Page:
A federal judge judge has now upheld the constitutionality of an intensive three-week course in California government schools that requires children to choose a Muslim name, wear Islamic garb, memorize verses from the Koraan, pray to Allah, play “jihad games, and simulate worship activities related to the Five Pillars of Islam.”
The next step: likely an appeal to the notoriously left-wing 9th U.S. Circuit Court of Appeals, which deems the Pledge of Allegiance unconstitutional.
But hasn't American Civil Liberties Union lectured us that religious instruction in school violates what it describes as “separation of church and state” (a phrase that appears nowhere in the U.S. Constitution)? Read on. That injunction seems to depend on which religion is involved.
The guidelines in ACLU's document is in effect a warning (some would say an implied threat) to schools as to how they can avoid legal challenges from the same ACLU on church/state issues in the classroom.
Alamoudi, founder and former executive director of American Muslim Council, was jailed last fall on charges that include taking money believed to come from a charity Libya has used to support terror, taking $340,000 in cash with the intent to bring it to Syria from London. It is also believed some of the money was to be taken to Saudi Arabia (or Saudi accounts) and from there to organizations of influence the United States. The charges include money-laundering, misuse of a passport and failure to report bank accounts.
J. Michael Waller, Annenberg Professor of International Communications at the Institute of World Politics, believes Alamoudi’s arrest “may have ripped the lid off an international support network in Washington that operated to finance terrorists inside the United States and abroad,” according to Insight magazine.
Clintonoid Terrorist Connection
Alamoudi’s name will ring a bell with some NewsMax readers. In 2000, we identified him as a “friend and sometime adviser on Islamic affairs to Hillary Rodham Clinton,” and reported that he had stood before a crowd in Lafayette Park across the street from the White House “and passionately declared his support for the terrorist organizations Hamas and Hezbolah.”
NewsMax also quoted Alamoudi, a Clinton administration appointee, as a “goodwill ambassador” to Muslim countries. We cited his comment to a pro-Palestinian organization in Chicago in 1997, years before 9/11: “I think if we are outside this country, we can say oh, Allah, destroy America, but once we are here, our mission in this country is to change it. There is no way for Muslims to be violent in America, no way. We have other means to do it [destroy America].”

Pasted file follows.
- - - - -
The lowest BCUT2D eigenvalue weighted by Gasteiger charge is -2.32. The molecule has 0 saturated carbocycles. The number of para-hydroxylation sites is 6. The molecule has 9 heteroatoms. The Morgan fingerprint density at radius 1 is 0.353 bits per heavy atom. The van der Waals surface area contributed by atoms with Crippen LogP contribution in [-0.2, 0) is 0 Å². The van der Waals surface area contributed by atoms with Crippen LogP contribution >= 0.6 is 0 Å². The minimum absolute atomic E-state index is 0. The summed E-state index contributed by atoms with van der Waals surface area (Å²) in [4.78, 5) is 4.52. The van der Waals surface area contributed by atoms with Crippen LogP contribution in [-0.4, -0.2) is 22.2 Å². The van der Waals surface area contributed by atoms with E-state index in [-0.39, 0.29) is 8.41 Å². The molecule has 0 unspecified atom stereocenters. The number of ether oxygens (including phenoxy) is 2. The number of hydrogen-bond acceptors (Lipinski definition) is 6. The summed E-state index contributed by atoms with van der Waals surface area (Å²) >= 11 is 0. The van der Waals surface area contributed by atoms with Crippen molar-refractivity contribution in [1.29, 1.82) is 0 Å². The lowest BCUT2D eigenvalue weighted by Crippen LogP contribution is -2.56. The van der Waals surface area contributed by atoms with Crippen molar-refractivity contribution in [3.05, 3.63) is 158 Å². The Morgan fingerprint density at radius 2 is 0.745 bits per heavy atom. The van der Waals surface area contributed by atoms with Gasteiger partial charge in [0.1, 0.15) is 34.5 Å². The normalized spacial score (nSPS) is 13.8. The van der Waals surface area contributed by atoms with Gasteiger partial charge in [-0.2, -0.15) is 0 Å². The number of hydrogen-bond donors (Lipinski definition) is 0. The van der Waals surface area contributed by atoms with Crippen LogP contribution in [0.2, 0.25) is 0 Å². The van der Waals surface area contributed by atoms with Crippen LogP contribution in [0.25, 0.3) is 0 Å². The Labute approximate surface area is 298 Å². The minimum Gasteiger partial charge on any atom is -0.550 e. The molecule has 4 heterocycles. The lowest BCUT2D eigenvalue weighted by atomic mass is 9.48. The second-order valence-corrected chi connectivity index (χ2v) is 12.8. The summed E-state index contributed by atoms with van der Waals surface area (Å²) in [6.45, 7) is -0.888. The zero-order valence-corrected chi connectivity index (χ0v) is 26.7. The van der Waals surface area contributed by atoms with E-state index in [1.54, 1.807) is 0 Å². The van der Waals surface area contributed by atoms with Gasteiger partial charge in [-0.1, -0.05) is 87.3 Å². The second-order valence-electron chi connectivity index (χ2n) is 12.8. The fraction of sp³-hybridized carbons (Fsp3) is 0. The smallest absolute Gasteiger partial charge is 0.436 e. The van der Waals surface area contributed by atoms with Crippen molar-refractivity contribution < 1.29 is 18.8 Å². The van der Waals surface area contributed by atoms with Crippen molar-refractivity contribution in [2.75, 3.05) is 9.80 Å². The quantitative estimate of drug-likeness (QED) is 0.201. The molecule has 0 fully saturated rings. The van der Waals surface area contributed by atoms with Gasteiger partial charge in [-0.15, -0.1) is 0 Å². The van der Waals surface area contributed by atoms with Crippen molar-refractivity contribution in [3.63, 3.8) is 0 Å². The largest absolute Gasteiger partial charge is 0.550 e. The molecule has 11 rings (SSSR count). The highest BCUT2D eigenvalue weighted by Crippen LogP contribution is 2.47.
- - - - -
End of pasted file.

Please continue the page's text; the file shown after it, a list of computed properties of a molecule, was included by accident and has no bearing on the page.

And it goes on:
Some outraged parents, particularly in California, believe one of the “other means” Alamoudi might have had in mind was indoctrinating American children in school, an issue back on the front burner with this week’s decision by U.S. District Judge Phyllis Hamilton.
Alamoudi, a naturalized American, proclaims he is innocent of any terrorist links or activities. In a letter to the Washington Post for Dec. 12, 2003, he blames an inaccurate translation of an Arabic interview he gave in 1999 for the implication that he supports terrorism. He said the charge ignored a preceding sentence “in which I clearly and unequivocally denounced terrorist violence.” He added he had been “criticized by many of my associates for believing that violence is never justified by any religion.”
ACLU has confirmed to NewsMax that Alamoudi in fact represented American Muslim Council among the organizations that helped craft the ACLU document “Religion In The Public Schools: A Joint Statement of Current Law.”
Many government schools have given great weight to the document as a warning. Anyone who follows the news knows ACLU aggressively looks for opportunities to run to court and sue anyone or any institution that shows the slightest trace of promoting Christianity in the public square.
As a result, many of them have bended over so far backward to show “tolerance” and avoid costly nuisance lawsuits that they have prompted outrage from parents who believe school authorities have crossed the line from tolerance to indoctrination in Islam. NewsMax will have more on that in upcoming articles.
The parents’ outrage led to the lawsuit by Christian students, now dismissed by Judge Hamilton. The jurist did not find the prayer and worship to be “devotional activities.” We will address the double standard inherent in the judge’s ruling in our next installment in this series.
Frank Gaffney, president of the Center for Security Policy and a severe critic of radical Islam’s attempted influence in both major political parties in the United States, reiterated to NewsMax.com that among Muslims “the vast majority do not subscribe to ‘Islamist’ radical, intolerant, often violent jihadist tendencies" of those who want to kill Americans.
[quote][i]Originally posted by gobbles[/i]@Dec 23 2004, 09:12 AM
[b] Oh you're all for the ACLU when they're defending Rush Limbaugh or your buddies in NAMBLA, but let them go after the sacrosanct boy scouts, home of Charles Whitman and well..oh it's gloves on time now. f**k fighting insurgents in Iraq, the real fight is right here at home against the ACLU and secular humanists who want to take the christ out of christmas. You're such an internet tough guy, you make me want to pee blood sometimes.
That's about as exciting as saying lets f**k. [/b][/quote]
"You wanna do a back stab double cross on me, Missy?! I only hired you cause I felt sorry for you cause you could only type 15 words a minute cause you said you had muscular dystrophy."